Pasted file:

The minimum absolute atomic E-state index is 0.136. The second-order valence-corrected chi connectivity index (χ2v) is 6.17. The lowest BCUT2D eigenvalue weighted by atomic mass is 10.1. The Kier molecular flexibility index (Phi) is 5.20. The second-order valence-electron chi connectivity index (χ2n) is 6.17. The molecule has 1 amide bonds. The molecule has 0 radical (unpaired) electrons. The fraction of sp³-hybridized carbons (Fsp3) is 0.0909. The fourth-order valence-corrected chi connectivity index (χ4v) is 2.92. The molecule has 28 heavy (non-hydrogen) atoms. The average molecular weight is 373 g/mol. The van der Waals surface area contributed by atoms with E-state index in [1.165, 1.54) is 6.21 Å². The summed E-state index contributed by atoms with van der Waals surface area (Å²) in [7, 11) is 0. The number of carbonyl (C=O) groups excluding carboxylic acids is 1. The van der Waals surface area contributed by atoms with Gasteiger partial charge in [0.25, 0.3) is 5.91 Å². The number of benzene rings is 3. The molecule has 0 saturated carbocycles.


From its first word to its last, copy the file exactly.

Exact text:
The minimum absolute atomic E-state index is 0.136. The second-order valence-corrected chi connectivity index (χ2v) is 6.17. The lowest BCUT2D eigenvalue weighted by atomic mass is 10.1. The Kier molecular flexibility index (Phi) is 5.20. The second-order valence-electron chi connectivity index (χ2n) is 6.17. The molecule has 1 amide bonds. The molecule has 0 radical (unpaired) electrons. The fraction of sp³-hybridized carbons (Fsp3) is 0.0909. The fourth-order valence-corrected chi connectivity index (χ4v) is 2.92. The molecule has 28 heavy (non-hydrogen) atoms. The average molecular weight is 373 g/mol. The van der Waals surface area contributed by atoms with E-state index in [1.165, 1.54) is 6.21 Å². The summed E-state index contributed by atoms with van der Waals surface area (Å²) in [7, 11) is 0. The number of carbonyl (C=O) groups excluding carboxylic acids is 1. The van der Waals surface area contributed by atoms with Gasteiger partial charge in [0.25, 0.3) is 5.91 Å². The number of benzene rings is 3. The molecule has 0 saturated carbocycles.